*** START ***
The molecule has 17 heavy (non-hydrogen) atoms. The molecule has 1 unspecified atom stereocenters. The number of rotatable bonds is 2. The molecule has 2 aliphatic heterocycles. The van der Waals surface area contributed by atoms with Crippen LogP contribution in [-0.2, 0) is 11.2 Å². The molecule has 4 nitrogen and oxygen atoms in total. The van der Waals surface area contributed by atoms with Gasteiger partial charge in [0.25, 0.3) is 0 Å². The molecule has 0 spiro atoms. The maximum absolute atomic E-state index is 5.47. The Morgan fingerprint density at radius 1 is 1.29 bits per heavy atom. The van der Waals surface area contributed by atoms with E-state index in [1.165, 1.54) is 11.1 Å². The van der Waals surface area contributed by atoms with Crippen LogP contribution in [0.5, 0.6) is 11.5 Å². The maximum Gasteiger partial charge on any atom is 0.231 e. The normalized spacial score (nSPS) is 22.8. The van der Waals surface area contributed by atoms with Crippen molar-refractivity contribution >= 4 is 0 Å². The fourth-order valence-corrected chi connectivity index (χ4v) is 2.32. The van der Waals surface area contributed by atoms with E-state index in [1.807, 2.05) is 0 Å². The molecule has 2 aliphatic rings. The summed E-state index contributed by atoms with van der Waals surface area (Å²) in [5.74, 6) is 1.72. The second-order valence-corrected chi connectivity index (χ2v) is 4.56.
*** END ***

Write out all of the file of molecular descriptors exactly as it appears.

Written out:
The molecule has 17 heavy (non-hydrogen) atoms. The molecule has 1 unspecified atom stereocenters. The number of rotatable bonds is 2. The molecule has 2 aliphatic heterocycles. The van der Waals surface area contributed by atoms with Crippen LogP contribution in [-0.2, 0) is 11.2 Å². The molecule has 4 nitrogen and oxygen atoms in total. The van der Waals surface area contributed by atoms with Gasteiger partial charge in [0.25, 0.3) is 0 Å². The molecule has 0 spiro atoms. The maximum absolute atomic E-state index is 5.47. The Morgan fingerprint density at radius 1 is 1.29 bits per heavy atom. The van der Waals surface area contributed by atoms with E-state index in [1.165, 1.54) is 11.1 Å². The van der Waals surface area contributed by atoms with Crippen LogP contribution in [0.5, 0.6) is 11.5 Å². The maximum Gasteiger partial charge on any atom is 0.231 e. The normalized spacial score (nSPS) is 22.8. The van der Waals surface area contributed by atoms with Crippen molar-refractivity contribution >= 4 is 0 Å². The fourth-order valence-corrected chi connectivity index (χ4v) is 2.32. The van der Waals surface area contributed by atoms with E-state index in [1.807, 2.05) is 0 Å². The molecule has 2 aliphatic rings. The summed E-state index contributed by atoms with van der Waals surface area (Å²) in [5.74, 6) is 1.72. The second-order valence-corrected chi connectivity index (χ2v) is 4.56.